The Hell of The North

Known as the Queen of the Classics, the Hell of the North and a Sunday in Hell, the Paris-Roubaix is arguably the toughest one-day race in the world. First held in 1896, the gruelling course takes riders more than 250 kilometres north of the French capital through narrow cobblestoned farm tracks that are notoriously painful and exhausting.

Text: Pete Dawson
Illustration: Sue Van Gageldonk

Over the years, the pavé or cobbles have caused countless punctures, broken derailleurs, buckled wheels and catastrophic crashes. It’s fitting then, that the winner’s trophy is not a shiny golden cup or a glistening glass statue, but a worn granite cobblestone from the course mounted on a wooden plinth. These iconic cobbles have become an enduring symbol of cycling’s greatest virtues: grit, determination and a stoic endurance of suffering.

The Hell of the North is unlike any other race in modern cycling, even standing out among the other monument classics. The unpredictable cobbled sections require riders to expend significantly more energy to maintain speed while constantly adjusting their position on the bike and never establishing a rhythm. When its dry, riders are engulfed in a choking cloud of dust and when its wet, the cobbles become treacherously slippery. Despite this, riders maintain average speeds in excess of 40km/h and complete the course in under six hours. While most races begin at a relaxed pace and spare the team leaders for later, the big names of the Paris-Roubaix are in the fight much earlier. The race concludes with a ferociously contested sprint around the Roubaix Velodrome in front of a fanatical crowd.

Deep in the Arenberg forest, about halfway through the course, lies a 2.4-kilometre stretch of bone-rattling madness ominously named ‘La Tranchée’ or ‘The Trench’. It was here in 1998 that Johan Museeuw, three-time winner of both the Tour of Flanders and the Paris–Roubaix, crashed and shattered his kneecap. In 2001, Philippe Gaumont was leading the race when he came unstuck in The Trench and snapped his femur. Riders can thank French champion Jean Stablinski for dreaming up this nightmarish section after he was asked by course designers in 1967 to locate some new cobbled roads. Stablinski cautiously suggested the Trench, having worked in the nearby mine years before, but he wasn’t sure if it could even be ridden.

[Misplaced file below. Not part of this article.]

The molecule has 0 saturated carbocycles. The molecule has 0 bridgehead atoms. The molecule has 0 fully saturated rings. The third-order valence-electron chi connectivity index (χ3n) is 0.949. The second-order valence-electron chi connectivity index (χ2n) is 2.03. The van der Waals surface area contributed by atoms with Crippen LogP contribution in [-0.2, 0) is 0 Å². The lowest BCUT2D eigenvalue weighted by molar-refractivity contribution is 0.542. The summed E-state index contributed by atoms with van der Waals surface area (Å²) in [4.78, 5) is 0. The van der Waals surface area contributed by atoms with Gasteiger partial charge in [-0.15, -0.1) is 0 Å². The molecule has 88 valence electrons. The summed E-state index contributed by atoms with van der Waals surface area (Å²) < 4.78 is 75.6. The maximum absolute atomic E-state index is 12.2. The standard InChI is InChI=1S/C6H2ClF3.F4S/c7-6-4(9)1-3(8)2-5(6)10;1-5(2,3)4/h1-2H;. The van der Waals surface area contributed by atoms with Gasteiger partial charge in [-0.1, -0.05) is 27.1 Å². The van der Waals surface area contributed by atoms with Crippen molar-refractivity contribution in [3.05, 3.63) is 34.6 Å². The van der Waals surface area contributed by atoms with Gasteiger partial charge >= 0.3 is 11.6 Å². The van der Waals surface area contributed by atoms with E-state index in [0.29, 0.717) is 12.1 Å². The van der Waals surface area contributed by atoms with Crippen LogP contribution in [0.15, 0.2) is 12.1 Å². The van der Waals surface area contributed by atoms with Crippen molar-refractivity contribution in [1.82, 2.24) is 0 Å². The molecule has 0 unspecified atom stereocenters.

These foreboding roads probably wouldn’t be here today if it wasn’t for a dedicated group of race enthusiasts nicknamed the ‘forçats du pavé’ or ‘convicts of the cobbles’. Every winter, the volunteers tirelessly re-pave any damaged sections of the course and restore the centuriesold pavé to their former glory. Prior to the 1950s, cobbles were part and parcel of professional road racing, but as private vehicles became more popular they were gradually replaced by smoother asphalt roads. By 1965, only 22 kilometres of cobbled roads remained in the entire Paris-Roubaix course. Thankfully, the cobbles are now seen as an irreplaceable part of France’s heritage, having tested some of the greatest names in cycling including Eddy Merckx, Roger De Vlaeminck, Fabian Cancellara, Francesco Moser and Tom Boonen.

Traditionally, riders who have completed the race gather under the rickety old showers of the Roubaix Velodrome, caked in mud and blood, to compare battle scars and recount tales of valour. After winning the race in 1981, Bernard ‘The Badger’ Hinault famously said “Paris-Roubaix est une connerie” or “Paris–Roubaix is bullsh*t”. Four years later, Dutch rider Theo de Rooij was forced to abandon the race after a crash in The Trench and exclaimed “It’s bollocks, this race! You’re working like an animal, you don’t have time to piss, you wet your pants. You’re riding in mud like this, you’re slipping around, it’s a piece of sh*t”. Moments later, when asked if he would ever return, de Rooij replied “Sure, it’s the most beautiful race in the world”.